Doctors must rule out heart problem by monitoring heart
weeks. A Zio device is a small adhesive patch that captures data from a single EKG lead for up to two weeks. Finally, an implantable (into the chest, under local anesthetic) loop recorder can get data for months to even years.
Based on the way you are describing the symptoms, I suspect this will turn out to be nothing to worry about. However, only capturing the event allows your doctor to evaluate your heart with the highest level of confidence.
DEAR DR. ROACH: I nearly died from a urinary tract infection; I was in the hospital for eight days. I was told to drink 3 ounces of cranberry juice in the morning and take a cranberry extract capsule every night. Since then, I have had no more UTIs. I pray this will help others. -- L.A.
ANSWER: I am always glad when people write in with their stories, because it gives me an opportunity to discuss the science behind them.
Cranberries contain substances (proanthocyanidins) that prevent bacteria from sticking to the lining of the bladder, so there is a plausible reason why they might prevent UTIs. However, the studies to support this hypothesis have had mixed results.
Previous studies showed as much as a 38 percent risk reduction in UTI, and 47 percent reduction in recurrent UTIs; however, the most recent review of all studies did not show a benefit in taking either cranberry capsules or cranberry juice in preventing infection.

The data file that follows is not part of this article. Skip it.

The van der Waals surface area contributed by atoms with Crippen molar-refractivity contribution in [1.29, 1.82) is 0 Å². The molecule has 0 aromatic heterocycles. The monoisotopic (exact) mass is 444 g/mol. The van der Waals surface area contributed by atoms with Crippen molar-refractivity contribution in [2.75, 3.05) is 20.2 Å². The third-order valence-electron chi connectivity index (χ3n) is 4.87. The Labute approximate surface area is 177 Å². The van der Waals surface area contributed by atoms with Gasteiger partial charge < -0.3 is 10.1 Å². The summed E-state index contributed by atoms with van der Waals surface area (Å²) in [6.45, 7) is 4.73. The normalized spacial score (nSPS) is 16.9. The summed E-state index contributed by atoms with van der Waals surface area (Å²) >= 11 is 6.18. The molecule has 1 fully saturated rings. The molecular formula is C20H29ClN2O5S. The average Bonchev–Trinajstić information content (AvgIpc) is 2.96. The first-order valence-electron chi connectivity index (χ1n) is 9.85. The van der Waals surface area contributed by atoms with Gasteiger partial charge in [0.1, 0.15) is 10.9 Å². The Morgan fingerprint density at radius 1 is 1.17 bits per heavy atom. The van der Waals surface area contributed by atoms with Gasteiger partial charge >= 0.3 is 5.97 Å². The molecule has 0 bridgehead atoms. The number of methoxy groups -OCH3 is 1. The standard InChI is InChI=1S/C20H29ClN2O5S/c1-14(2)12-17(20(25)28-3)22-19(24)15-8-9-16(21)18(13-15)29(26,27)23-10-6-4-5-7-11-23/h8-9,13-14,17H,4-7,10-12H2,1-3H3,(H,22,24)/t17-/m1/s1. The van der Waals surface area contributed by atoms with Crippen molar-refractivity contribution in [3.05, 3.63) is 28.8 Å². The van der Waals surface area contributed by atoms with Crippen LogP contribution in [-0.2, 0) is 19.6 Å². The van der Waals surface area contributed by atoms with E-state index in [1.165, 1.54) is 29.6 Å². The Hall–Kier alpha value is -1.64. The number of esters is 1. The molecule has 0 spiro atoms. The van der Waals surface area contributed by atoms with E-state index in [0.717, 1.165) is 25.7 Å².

I don’t think the science is settled, however. Larger and more robust studies still may prove a benefit in UTI prevention. Until then, there is little downside to drinking cranberry juice (I recommend getting 100 percent cranberry juice and diluting it with plain or soda water to avoid excess sugar).
DEAR ABBY: My husband, daughter and I all have birthdays in the same month. My mother-in-law always sends gifts for me and my daughter, but never to my husband, her son. He tries to shrug it off, but I know it bothers him.
In earlier years, I thought it was an oversight. I have tried gentle reminders and hints, but again this year there was no gift for her son. It would be different if she sent one only to our daughter, but sending one to me and not to her son is a slap in the face. They have a fairly good relationship, and my husband is kind and generous to his parents.
I haven’t opened the gift she sent me this year, and I do not intend to. Should I return it to her with a note explaining why, or donate it and forget about it until it happens next year? -- PERPLEXED IN THE NORTHWEST
DEAR PERPLEXED: Your motherin-law’s behavior strikes me as passive aggressive. That it makes you uncomfortable is understandable. Perhaps you and your husband should ask her directly why she does this and let her explain. Then, after you have heard her out, you can tell her that what she’s doing makes you uncomfortable, and you would prefer she not send you any more birthday gifts if she intends to ignore her son.
DEAR ABBY: I hate the fact that since I have started high school, I’m restricted by the rules that guys and girls can’t be friends unless they’re dating. It has been worse since I got into my relationship of 2 1/2 years. I’ll be 19 soon, and I